A developer of wind energy said Tuesday she’s excited to begin construction of a wind turbine park in rural Greenwich and looks forward to the project generating money for the community.

But Jensen is way ahead of herself, according to an attorney for a group of rural Greenwich residents opposed to the project.

“They don’t have all their ducks in a row,” said the attorney, Sam Randazzo of the Columbus-area firm McNees Wallace & Nurick. He represents the group of residents calling themselves Greenwich Neighbors United.

The lawyer, who specializes in energy and Jensen were in the same room following a Greenwich Township Trustees meeting on Tuesday. After the township officials met, Randazzo explained to a roomful of residents who oppose the project that Jensen has work to do before construction can begin.

Jensen listened to Randazzo without expressing noticeable outward signs of disapproval.

Randazzo has said out of the project’s 25 turbines, 62 percent violate the minimum setback requirements, amounting to “at least 100 (affected) property owners.”…

Source: ‘They don’t have all their ducks in a row’

Are Ohio’s farmers beginning to say NO to BigWind, but YES to solar?

The Huron County Greenwich Windpark project is in the spotlight this week as citizens continue to battle what they believe has been an unfair and legally questionable process before the Ohio Power Siting Board.  We imagine many Ohio communities feel empathy for the Greenwich residents.   One issue that is in dispute concerns the OPSB’s interpretation of the law concerning when consent must be given by neighboring landowners when a setback waiver is requested.   It appears that OPSB does not quite know, or perhaps is not willing to say at this juncture, how it applies the law.   We are not aware of the OPSB having ruled in this area previously and so we were puzzled by the comment of the wind developer’s attorney, Sally Bloomfield.    “Bloomfield said that if GNU’s interpretation were adopted, it would be a marked departure from prior law and practice. In the past, the Siting Board has consistently interpreted the law to say that any waiver “has to be granted by the people who were affected” by it, she explained.” 

We know of no previous rulings on the issue of waiver consent and no prior interpretations of the law.  Notwithstanding,  the law appears to provide the prerequisite for all abutting property owners to give consent when waivers are granted.   Bloomfield seems to be adding her own interpretation and introducing language that is neither in the law or the rule.   The OPSB is continuing to mull over this conundrum and we have no idea when they might issue any clarifications.  We do know that every wind-affected community will be watching closely.    And from the story below, it looks as though Senator Seitz will be watching too.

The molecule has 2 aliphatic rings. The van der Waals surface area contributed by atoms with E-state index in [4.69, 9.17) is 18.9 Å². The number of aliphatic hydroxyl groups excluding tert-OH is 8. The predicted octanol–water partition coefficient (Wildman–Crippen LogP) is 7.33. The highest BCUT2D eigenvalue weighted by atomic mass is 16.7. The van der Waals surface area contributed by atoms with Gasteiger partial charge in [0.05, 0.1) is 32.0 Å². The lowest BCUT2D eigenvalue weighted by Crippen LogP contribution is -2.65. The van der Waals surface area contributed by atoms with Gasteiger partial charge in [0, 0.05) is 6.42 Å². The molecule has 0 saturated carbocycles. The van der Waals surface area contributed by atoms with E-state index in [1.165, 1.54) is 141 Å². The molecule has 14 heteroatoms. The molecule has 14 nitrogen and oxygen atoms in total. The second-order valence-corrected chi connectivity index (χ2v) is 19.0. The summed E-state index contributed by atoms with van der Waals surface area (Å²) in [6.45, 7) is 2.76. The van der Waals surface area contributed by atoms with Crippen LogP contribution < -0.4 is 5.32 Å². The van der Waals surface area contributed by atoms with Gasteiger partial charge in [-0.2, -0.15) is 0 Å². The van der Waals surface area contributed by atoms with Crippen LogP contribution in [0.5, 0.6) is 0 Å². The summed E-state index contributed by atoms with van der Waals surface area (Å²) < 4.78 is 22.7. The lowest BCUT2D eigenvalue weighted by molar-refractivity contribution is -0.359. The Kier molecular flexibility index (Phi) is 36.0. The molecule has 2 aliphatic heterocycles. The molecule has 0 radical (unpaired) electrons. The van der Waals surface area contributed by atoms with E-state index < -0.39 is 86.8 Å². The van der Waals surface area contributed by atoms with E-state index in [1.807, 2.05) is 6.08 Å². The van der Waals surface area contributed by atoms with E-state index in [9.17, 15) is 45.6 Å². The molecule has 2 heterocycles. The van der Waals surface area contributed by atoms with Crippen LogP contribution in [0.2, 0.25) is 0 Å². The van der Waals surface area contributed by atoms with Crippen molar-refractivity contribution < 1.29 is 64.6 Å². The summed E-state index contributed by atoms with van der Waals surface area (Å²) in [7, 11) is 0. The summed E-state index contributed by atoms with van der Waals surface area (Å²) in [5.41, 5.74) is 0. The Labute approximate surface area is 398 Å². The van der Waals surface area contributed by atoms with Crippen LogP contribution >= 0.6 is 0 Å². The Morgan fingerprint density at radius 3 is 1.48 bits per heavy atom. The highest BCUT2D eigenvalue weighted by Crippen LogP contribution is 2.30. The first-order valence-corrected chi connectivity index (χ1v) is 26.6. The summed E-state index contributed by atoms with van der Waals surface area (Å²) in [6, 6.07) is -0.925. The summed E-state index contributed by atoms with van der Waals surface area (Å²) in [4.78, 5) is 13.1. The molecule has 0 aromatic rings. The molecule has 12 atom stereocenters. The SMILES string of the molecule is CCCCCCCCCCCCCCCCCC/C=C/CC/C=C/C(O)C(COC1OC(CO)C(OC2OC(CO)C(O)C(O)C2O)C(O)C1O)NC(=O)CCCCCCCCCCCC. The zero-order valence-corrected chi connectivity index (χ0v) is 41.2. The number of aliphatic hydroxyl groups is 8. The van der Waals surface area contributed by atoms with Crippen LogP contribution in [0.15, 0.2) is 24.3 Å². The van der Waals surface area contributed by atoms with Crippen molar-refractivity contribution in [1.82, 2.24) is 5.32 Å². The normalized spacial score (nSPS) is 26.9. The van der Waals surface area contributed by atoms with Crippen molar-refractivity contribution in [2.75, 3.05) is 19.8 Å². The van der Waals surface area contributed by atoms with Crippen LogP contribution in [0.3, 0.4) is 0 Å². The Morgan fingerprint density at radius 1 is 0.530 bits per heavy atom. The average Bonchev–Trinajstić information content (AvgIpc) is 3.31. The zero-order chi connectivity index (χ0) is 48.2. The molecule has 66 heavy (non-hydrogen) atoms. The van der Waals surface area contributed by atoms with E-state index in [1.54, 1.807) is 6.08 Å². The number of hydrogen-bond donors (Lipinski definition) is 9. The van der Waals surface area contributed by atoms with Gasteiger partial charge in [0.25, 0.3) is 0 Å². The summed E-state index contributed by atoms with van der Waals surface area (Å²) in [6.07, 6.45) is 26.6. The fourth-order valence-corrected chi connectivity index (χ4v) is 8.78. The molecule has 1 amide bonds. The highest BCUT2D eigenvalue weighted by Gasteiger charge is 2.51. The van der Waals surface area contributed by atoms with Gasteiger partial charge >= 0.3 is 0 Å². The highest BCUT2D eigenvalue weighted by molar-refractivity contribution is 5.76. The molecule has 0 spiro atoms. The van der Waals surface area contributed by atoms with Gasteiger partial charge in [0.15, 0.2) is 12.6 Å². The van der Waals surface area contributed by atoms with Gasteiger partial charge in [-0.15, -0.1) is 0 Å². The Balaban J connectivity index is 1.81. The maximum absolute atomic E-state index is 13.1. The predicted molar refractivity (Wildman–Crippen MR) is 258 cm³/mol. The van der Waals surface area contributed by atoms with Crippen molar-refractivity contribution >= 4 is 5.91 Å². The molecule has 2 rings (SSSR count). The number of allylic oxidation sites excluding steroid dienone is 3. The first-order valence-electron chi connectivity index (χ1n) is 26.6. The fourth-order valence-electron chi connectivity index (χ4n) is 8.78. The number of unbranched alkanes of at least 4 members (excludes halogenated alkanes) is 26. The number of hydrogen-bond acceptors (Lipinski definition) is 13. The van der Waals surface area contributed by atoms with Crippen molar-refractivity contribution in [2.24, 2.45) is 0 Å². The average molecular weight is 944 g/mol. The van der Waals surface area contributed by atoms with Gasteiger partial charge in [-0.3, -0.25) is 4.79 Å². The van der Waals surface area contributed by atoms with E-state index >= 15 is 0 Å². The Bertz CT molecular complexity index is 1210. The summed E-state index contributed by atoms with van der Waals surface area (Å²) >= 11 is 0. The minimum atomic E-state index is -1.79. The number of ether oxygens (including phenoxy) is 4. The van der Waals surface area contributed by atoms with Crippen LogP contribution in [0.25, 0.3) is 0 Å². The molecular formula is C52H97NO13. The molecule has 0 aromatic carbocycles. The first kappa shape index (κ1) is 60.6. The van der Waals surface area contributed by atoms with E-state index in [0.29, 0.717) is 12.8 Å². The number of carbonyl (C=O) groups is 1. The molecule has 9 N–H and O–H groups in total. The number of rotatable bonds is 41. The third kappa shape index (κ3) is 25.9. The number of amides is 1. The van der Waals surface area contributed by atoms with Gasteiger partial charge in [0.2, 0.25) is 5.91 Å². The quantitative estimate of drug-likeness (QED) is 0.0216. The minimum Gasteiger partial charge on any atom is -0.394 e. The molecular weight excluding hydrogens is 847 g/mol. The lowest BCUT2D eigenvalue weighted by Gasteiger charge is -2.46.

Meanwhile, next door in Indiana,  wind developers are happily working away expanding existing sites and looking for new ones on which to erect up to 2,000 new wind turbines.   This would triple the number they have now.   Indiana is touted as having suitable lands and strong winds along wiith a good geographic position to serve demand centers like Chicago and Indianapolis.  One cloud on Indiana’s turbine filled horizon is the ultimate rules for the government’s Clean Power Plan.   

“One particularly sticky issue: EPA’s proposed “clean power plan” rules don’t give a utility any credit, under the CO2-lowering mandates, for using green energy in its generation portfolio if it buys wind power from outside its home state. If that proviso stands, Indiana’s wind industry could be hurt because it currently sells the bulk of its power to non-Indiana utilities. They would be newly motivated to drop their Indiana contracts and buy their green energy from wind farms in their own states. Utilities and other interests are lobbying the EPA to drop the rule giving credit only to home-state-bought green energy. The final EPA rules are expected out this summer. States also will have a say in the matter, so they’ll have to be lobbied, too.”

We are keeping our fingers crossed that the proposed rule on home-state-bought green energy is removed.   This is a very important issue especially for states that may lack reliable and affordable resources within their own borders.

While Ohio’s wind woes continue unabated, we were somewhat amused by the new embrace of solar energy by farmers in Ohio’s NW counties.  The Mansfield News Journal reports: “It’s solar energy, however, that’s making real inroads into the farming communities of the region today, and as far as Rick Niese is concerned, the reason is simple. “Actually, we forget that we have them. I thought we would see a glare from the road. There is no glare. They’re not reflecting, they’re absorbing. No muss, no fuss,” he said. “My dad and I were talking about this the other day. We wish you could go around and do this and actually forget about the windmills, because you don’t even know it. The windmills, you’ve got them out there in everybody’s face, everybody sees them. We really like the idea of solar versus wind.”   

So do we, Mr. Niese. So do we…..

An effort by opponents to stop a proposed Ohio wind farm, which includes a legally questionable maneuver to prevent property owners from granting variances, has the support of the state legislature’s most outspoken critic of renewable energy.

Greenwich Windpark, one of the few wind energy projects moving forward in Ohio, was approved by the state Power Siting Board in August. However, opponents, along with state Sen. William Seitz, have requested a rehearing and want to apply stricter rules than those that were in effect when the Siting Board ruled last summer.

Earlier this month, Seitz provided Midwest Energy News with materials from Greenwich Neighbors United (GNU) in Huron County as an example of “the efforts of local folks…to fight ‘Big Green Wind.’”…

Meanwhile, in a pending rulemaking proceeding, GNU is urging the Siting Board to change its rules so that any adjacent property owner could prevent a waiver by another property owner, even if the waiver would not affect the person objecting to it.

“I believe it says all adjacent property owners to that wind farm have to sign waivers” for a setback or any other variance, maintained Ledet. “I think that’s something that’s going to have to be battled out in court.”

“We want to make sure the Ohio Power Siting Board is doing what the Ohio Power Siting Board should be doing for the citizens of Ohio,” Ledet also said. “Are they concerned about our safety and our welfare and our property rights?”…

Ledet said GNU is also trying to reach out to other communities “to help other people that are going to be facing the same onslaught” from wind farms.

For the time being, though, SB 310 and HB 483 have apparently put the brakes on most in-state wind development….

State lawmaker part of effort to stop Ohio wind project | Midwest Energy News.